Deworm the Right horse at the Right time!
“Ok Mr. Smarty Cat,” you say, “what am I supposed to do now?” As Mr. Smarty Cat I, of course, have an answer. If your horse is a low shedder, you deworm once a year, in the Fall, with a combination Ivermectin and Praziquantel product. The two brand names in the US are Equimax and Zimectrin Gold. Word of caution about Zimectrin Gold: some horses react very strongly to the carrier, so my Docs recommend Equimax. Why Fall? Because that’s when worms are old. By deworming them when they’re old and frail the drugs can kill more worms with less effort.
If your horse comes up as a medium or high shedder on that fecal egg count, they’re going to get dewormed in the Spring, and maybe again in Winter. That’s a call for my awesome Docs. That will most likely be with a plain ol’ Ivermectin. It will not be 5 days in a row, once with this drug, then wait two weeks and go with a different drug. It will be once with an Ivermectin. In 10-14 days after that ivermectin, a fecal egg count should be checked again. Why? Because I said so. And also because there has been documented resistance to Every.Single.Drug available to deworm horses. By checking that fecal egg count in 10-14 days, you can be sure Ivermectin is still working on your farm. It’s cheap insurance. That way you don’t end up like the super fancy Kentucky thoroughbred farm with very drug-resistant parasites.
Now, babies are different. Babies should be dewormed at 90 days of age with either pyrantel, fenbendazole, or oxibendazole. There are some reasons to pick one drug over the other for some farms so I HIGHLY recommend talking with one of my Docs before you start down this road. Babies are most susceptible to a class of parasites called ascarids. These guys love, love, love to learn how to survive any dewormer thrown at them. That means we have to be super careful with deworming programs for them to make sure we don’t help them learn all about dewormers. The good news is nearly all horses develop natural immunity to ascarids by about 12-18 months old. Fecal egg counts are super important for managing these guys!! You definitely want to talk with my Docs about that for your babies.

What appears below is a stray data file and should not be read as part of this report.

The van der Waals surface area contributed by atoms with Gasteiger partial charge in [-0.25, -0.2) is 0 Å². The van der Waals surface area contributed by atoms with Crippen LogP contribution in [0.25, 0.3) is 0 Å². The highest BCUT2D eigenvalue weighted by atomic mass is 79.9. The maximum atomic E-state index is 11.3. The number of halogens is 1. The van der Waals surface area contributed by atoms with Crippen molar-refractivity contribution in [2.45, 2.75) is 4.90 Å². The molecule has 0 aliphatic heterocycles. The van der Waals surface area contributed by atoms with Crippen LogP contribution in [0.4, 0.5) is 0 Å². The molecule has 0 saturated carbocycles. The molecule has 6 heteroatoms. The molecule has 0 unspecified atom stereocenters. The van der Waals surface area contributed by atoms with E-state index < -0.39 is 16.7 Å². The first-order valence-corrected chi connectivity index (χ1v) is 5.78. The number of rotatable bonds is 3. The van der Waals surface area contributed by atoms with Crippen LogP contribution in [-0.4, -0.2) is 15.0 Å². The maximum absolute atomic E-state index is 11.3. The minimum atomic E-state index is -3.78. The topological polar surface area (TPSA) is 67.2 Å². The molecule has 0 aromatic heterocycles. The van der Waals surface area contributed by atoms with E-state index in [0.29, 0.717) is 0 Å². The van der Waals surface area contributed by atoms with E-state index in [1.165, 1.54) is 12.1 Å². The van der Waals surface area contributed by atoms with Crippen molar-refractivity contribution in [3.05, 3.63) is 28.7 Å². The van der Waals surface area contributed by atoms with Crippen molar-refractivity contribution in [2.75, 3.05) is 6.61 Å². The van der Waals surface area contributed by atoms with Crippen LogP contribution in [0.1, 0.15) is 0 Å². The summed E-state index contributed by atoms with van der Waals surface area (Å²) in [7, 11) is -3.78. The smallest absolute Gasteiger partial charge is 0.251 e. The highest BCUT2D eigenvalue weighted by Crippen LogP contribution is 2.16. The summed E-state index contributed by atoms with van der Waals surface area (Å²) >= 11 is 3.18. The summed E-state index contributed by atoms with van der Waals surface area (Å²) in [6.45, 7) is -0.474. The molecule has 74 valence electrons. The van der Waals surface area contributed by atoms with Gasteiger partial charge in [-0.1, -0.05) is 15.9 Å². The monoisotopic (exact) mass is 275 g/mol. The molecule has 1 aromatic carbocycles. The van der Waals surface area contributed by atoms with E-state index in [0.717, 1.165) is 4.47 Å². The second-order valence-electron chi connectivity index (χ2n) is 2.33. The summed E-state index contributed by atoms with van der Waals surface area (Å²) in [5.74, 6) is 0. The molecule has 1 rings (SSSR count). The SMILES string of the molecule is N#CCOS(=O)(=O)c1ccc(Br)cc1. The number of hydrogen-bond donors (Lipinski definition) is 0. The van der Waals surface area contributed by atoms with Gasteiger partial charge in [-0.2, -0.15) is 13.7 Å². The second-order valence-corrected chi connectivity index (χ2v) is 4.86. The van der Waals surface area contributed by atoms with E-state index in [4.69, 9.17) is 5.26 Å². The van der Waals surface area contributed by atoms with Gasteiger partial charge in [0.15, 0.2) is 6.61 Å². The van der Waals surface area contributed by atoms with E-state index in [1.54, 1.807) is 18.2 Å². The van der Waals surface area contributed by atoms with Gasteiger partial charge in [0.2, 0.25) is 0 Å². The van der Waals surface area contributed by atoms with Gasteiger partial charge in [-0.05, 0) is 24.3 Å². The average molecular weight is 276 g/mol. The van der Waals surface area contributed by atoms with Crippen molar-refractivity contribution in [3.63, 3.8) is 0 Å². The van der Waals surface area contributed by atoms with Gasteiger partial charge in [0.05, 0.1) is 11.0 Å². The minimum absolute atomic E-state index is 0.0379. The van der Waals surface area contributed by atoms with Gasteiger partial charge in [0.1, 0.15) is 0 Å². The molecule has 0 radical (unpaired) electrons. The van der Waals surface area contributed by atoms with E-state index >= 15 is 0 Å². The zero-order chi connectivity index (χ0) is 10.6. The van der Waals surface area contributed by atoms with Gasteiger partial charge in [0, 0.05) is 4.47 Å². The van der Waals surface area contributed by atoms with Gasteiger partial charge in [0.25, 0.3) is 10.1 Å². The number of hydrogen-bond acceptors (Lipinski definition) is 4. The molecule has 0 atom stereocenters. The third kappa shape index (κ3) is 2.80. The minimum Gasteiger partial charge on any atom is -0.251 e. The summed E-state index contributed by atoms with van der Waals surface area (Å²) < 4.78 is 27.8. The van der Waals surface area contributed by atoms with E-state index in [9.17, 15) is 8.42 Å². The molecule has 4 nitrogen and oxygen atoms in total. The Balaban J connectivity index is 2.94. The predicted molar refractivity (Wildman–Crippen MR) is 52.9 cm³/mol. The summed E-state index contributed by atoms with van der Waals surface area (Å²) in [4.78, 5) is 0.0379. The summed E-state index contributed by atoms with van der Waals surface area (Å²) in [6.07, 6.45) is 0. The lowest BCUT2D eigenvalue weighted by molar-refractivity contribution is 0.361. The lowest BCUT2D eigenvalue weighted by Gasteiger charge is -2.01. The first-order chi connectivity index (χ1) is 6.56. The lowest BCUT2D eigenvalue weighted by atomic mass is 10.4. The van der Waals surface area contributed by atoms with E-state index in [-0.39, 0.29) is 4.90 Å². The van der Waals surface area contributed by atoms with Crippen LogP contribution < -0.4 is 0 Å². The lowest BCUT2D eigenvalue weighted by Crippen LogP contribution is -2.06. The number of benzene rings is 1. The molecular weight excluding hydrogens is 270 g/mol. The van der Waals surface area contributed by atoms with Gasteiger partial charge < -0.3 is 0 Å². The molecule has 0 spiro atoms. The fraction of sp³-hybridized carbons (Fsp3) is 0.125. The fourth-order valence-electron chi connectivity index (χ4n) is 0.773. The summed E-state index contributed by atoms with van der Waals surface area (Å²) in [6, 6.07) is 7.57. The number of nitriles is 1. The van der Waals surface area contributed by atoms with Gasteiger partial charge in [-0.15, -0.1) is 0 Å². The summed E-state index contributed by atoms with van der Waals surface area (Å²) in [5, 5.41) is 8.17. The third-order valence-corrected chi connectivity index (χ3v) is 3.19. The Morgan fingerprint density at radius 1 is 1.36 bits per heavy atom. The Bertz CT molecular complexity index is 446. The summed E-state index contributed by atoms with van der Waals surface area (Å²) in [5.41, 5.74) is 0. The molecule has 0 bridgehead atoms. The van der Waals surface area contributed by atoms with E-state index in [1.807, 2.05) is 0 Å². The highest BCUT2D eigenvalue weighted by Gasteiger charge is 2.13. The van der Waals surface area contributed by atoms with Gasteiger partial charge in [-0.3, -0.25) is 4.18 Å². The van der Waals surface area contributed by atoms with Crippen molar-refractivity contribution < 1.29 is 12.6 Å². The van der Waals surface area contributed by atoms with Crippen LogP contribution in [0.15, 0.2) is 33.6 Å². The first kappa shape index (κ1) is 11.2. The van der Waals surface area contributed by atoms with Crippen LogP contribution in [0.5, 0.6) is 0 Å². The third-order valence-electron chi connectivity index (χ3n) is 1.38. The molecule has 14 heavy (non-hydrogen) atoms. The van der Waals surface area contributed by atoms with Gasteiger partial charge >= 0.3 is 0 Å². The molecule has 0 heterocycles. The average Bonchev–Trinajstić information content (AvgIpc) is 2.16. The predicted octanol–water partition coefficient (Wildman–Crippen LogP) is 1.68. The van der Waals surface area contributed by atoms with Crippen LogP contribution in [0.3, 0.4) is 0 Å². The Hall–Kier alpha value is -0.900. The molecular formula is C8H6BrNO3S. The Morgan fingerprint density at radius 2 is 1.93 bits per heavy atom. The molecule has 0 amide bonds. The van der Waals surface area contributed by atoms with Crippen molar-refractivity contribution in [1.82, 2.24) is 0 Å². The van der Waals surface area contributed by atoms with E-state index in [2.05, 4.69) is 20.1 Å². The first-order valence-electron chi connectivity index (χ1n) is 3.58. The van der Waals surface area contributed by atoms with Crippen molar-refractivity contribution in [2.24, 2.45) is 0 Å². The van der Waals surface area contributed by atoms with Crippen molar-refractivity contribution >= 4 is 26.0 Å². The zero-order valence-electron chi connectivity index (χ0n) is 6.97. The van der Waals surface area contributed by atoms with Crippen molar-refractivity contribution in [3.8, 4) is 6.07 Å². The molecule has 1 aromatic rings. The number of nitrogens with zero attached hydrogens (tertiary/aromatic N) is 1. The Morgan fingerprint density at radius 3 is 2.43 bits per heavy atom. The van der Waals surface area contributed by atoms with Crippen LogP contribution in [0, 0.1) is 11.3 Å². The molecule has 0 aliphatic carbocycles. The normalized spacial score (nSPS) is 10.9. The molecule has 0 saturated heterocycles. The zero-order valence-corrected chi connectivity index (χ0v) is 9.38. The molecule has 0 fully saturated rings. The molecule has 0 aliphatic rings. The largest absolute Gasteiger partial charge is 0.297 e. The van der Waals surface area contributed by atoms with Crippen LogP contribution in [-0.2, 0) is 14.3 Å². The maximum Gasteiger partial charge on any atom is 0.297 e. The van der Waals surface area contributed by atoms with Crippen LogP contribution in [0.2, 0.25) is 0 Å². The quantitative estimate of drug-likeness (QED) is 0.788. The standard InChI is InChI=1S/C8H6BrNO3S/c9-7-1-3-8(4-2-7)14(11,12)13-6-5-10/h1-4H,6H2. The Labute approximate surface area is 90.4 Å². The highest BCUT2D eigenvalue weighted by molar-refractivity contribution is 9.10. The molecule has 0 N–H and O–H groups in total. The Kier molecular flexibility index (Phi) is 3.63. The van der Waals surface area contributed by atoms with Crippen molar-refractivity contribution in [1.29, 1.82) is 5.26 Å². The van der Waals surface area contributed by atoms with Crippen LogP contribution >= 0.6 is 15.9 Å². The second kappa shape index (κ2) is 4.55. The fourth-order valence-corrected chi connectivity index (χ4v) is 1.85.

It all sounds complicated, but the answer is quite simple: bring poop to the Clinic. Start with a fecal egg count. From there my Docs will formulate a custom plan for your horse, and your farm. That plan will help you have happy, healthy horses for years to come!
Until next week,
Want even more wisdom? Check out all my other blogs. I’ve been doing this for a very long time. You can also listen to the humans on something called a podcast. You can listen right here on my website, or subscribe to Straight From the Horse Doctor’s Mouth wherever you get your podcasts.
Tuesdays with Tony is the official blog of Tony the Clinic Cat at Springhill Equine Veterinary Clinic in Newberry, Florida. If you liked this blog, please subscribe below, and share it with your friends on social media! For more information, please call us at (352) 472-1620, visit our website at SpringhillEquine.com, or follow us on Facebook!